President Bill Powers presented his case last week in a speech that effectively made the argument that teaching and research are inextricably linked at the level of excellence the University pursues. In fact, his examples demonstrated that the interplay between teaching and research has resulted in the sort of collaboration and innovation invoked by the notion that what starts here changes the world. President Powers noted that our ability to sustain this level of excellence requires a continued commitment to the tradition of ongoing institutional introspection and transformation that have made The University of Texas at Austin a model of efficiency and excellence.

If you’ve yet to do so, you can view the speech in its entirety or read the transcript.

Michigan says goodbye to an old friend

card_catalogThis article on the departure of the legacy catalog at the University of Michigan recalls the renovations in Life Sciences Library here at the University of Texas, where card catalogs were removed to create space for new seminar rooms for the Undergraduate experience, as well as the removal of a large bank of card catalogs from the Perry-Castañeda Library almost three years ago.

The Michigan move also presages a similar development for those remaining catalog records at the PCL as the library responds to growing demands for student spaces.

Perhaps, though, we’ll follow our colleague Paul Courant’s lead and retain as an artifact a solitary catalog over which the students of tomorrow can ponder a more austere time.

Heath signature2

Time to get FORO on your calendar

utlibs_foro_logo_final_030210FORO, the Transborder Library Forum, is a volunteer organization that cultivates a venue for the cooperative exchange of ideas, and the discussion of experiences and efforts concerning the provision of library services in the border regions between the U.S., Mexico, and Canada.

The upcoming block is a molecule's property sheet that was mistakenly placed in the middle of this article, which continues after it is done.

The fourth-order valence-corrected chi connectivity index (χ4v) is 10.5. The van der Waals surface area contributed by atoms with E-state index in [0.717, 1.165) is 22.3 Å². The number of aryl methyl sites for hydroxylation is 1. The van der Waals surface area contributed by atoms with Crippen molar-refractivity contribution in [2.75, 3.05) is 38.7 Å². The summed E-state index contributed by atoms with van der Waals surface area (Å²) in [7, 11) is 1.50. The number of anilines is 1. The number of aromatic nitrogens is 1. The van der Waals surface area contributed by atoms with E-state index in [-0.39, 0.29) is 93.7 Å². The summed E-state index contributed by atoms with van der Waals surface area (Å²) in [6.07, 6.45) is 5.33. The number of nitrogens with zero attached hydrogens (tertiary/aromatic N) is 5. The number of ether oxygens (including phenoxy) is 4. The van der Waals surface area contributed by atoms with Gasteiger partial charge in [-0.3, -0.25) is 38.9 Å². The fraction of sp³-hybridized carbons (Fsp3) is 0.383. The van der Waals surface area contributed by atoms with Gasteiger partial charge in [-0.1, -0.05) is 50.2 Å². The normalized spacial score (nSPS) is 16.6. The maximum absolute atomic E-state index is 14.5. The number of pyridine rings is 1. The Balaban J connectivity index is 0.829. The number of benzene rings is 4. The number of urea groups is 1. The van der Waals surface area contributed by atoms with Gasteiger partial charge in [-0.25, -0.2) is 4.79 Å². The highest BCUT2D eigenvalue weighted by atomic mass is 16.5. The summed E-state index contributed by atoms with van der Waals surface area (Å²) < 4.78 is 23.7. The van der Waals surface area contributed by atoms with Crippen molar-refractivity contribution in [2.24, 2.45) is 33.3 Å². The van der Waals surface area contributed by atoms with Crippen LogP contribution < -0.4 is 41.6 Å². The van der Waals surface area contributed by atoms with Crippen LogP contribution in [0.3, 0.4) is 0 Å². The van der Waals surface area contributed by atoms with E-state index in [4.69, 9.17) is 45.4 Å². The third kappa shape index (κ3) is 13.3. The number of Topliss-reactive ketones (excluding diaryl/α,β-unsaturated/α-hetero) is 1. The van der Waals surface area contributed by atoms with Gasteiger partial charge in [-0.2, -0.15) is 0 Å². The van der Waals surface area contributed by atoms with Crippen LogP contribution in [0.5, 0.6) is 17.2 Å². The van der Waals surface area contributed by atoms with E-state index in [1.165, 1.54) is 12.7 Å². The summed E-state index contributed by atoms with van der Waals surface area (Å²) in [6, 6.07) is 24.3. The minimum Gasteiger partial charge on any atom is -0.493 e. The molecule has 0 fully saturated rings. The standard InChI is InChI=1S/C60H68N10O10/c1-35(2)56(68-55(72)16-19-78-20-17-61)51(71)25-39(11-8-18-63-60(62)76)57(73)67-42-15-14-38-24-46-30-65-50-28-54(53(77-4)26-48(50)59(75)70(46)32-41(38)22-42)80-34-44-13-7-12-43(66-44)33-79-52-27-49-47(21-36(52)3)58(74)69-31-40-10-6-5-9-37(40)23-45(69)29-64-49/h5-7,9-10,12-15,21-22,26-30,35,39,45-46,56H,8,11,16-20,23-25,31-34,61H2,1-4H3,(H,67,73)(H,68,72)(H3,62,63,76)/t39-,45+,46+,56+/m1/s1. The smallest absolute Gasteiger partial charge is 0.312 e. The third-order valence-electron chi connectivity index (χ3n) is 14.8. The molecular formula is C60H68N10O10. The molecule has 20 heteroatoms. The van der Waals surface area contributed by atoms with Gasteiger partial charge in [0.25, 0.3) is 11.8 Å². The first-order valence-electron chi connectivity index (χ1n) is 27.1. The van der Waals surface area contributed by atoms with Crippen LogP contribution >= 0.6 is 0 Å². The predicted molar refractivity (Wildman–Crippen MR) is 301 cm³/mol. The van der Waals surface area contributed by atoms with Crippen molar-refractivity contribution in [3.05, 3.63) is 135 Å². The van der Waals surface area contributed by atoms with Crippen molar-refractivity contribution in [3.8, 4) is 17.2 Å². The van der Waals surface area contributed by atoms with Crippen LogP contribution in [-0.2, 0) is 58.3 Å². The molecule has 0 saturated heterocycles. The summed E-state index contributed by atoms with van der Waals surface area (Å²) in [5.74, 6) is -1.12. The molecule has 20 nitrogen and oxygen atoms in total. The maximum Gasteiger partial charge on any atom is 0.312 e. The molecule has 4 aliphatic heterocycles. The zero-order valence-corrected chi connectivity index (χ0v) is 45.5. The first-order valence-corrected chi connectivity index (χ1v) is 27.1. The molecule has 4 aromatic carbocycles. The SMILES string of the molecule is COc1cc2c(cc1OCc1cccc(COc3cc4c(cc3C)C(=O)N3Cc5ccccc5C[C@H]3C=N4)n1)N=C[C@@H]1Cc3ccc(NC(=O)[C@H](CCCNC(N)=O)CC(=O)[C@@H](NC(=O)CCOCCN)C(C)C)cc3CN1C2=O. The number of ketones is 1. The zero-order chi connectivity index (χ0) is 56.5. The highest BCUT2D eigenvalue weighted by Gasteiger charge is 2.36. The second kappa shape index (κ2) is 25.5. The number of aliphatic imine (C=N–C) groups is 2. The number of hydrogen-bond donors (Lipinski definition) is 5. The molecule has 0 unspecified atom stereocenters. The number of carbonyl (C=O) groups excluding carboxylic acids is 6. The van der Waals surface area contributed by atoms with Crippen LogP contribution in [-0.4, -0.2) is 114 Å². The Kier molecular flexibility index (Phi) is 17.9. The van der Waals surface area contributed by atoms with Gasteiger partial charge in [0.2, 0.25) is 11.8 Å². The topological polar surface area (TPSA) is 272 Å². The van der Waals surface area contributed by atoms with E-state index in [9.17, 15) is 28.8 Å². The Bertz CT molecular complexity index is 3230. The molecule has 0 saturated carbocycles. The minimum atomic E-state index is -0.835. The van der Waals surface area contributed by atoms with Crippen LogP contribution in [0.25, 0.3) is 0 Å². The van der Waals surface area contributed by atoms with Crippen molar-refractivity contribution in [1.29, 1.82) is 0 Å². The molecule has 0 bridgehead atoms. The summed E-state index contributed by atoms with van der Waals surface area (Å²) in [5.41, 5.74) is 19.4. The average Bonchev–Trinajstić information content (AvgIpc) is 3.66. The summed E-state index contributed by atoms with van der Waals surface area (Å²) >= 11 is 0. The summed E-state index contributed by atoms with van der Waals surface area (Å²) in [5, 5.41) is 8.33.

FORO objectives include:

  • Strengthening links among information professionals concerned with building information bridges across international borders;
  • Planning and implement cooperative projects between libraries across geographic borders;
  • Facilitating the development of resource networks;
  • Introducing librarians to current commercial library products and services;
  • Sharing our cultural heritage while promoting literacy and library services.

The 2011 FORO will be held for the first time in Austin, Texas, July 21-23, 2011. Continue reading

Google, completa

texlibris_google_blacWe can officially celebrate the completion of the Benson component of our partnership in the Google Books project.  This from our colleagues at Google recently:

Since we launched our partnership with the University of Texas at Austin in 2007, we have been working hard to make their unique Nettie Lee Benson Latin American Collection accessible to readers online. The collection is one of the largest Latin American collections in the world, and is renowned for the scope and breadth of its materials covering Mexico, Central America, the Caribbean island nations, South America, and the Latino presence in the United States. Continue reading

Studies on the future of scholarly communication

scholarly_communicationTwo recent publications cap lengthy inquiries into the impact of Web 2.0 upon scholarly communication practices, and each merits review by library administrators and planners everywhere.

The Mellon-funded study by the Center for Studies in Higher Education (CSHE) at UC Berkeley, Assessing the Future Landscape of Scholarly Communication:  An Exploration of Faculty Values and Needs in Seven Disciplines assesses the views of 160 researchers at some 45 research institutions. Continue reading